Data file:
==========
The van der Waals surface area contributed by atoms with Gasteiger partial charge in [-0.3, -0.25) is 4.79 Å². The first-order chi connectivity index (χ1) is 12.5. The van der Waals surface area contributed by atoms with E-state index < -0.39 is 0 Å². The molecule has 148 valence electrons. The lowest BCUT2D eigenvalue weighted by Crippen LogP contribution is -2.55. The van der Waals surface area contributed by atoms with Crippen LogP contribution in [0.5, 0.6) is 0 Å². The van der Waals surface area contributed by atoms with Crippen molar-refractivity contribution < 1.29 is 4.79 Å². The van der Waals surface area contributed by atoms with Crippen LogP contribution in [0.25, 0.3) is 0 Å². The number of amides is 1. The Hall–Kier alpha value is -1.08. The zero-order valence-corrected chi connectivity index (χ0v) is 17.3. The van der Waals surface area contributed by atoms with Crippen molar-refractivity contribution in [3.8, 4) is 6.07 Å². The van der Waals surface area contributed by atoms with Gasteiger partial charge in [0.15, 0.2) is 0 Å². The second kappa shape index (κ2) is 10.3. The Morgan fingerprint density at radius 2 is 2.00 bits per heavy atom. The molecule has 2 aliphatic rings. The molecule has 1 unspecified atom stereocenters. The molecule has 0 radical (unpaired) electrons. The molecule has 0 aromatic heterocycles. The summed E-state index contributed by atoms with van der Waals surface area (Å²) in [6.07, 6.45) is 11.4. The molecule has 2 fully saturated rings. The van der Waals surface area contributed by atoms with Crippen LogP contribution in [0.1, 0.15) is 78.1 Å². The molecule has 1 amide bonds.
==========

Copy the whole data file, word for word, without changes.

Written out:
The van der Waals surface area contributed by atoms with Gasteiger partial charge in [-0.3, -0.25) is 4.79 Å². The first-order chi connectivity index (χ1) is 12.5. The van der Waals surface area contributed by atoms with E-state index < -0.39 is 0 Å². The molecule has 148 valence electrons. The lowest BCUT2D eigenvalue weighted by Crippen LogP contribution is -2.55. The van der Waals surface area contributed by atoms with Crippen LogP contribution in [0.5, 0.6) is 0 Å². The van der Waals surface area contributed by atoms with Crippen molar-refractivity contribution < 1.29 is 4.79 Å². The van der Waals surface area contributed by atoms with Crippen LogP contribution in [0.25, 0.3) is 0 Å². The number of amides is 1. The Hall–Kier alpha value is -1.08. The zero-order valence-corrected chi connectivity index (χ0v) is 17.3. The van der Waals surface area contributed by atoms with Crippen molar-refractivity contribution in [3.8, 4) is 6.07 Å². The van der Waals surface area contributed by atoms with Gasteiger partial charge in [0.15, 0.2) is 0 Å². The second kappa shape index (κ2) is 10.3. The Morgan fingerprint density at radius 2 is 2.00 bits per heavy atom. The molecule has 2 aliphatic rings. The molecule has 1 unspecified atom stereocenters. The molecule has 0 radical (unpaired) electrons. The molecule has 0 aromatic heterocycles. The summed E-state index contributed by atoms with van der Waals surface area (Å²) in [6.07, 6.45) is 11.4. The molecule has 2 fully saturated rings. The van der Waals surface area contributed by atoms with Crippen LogP contribution in [0.1, 0.15) is 78.1 Å². The molecule has 1 amide bonds.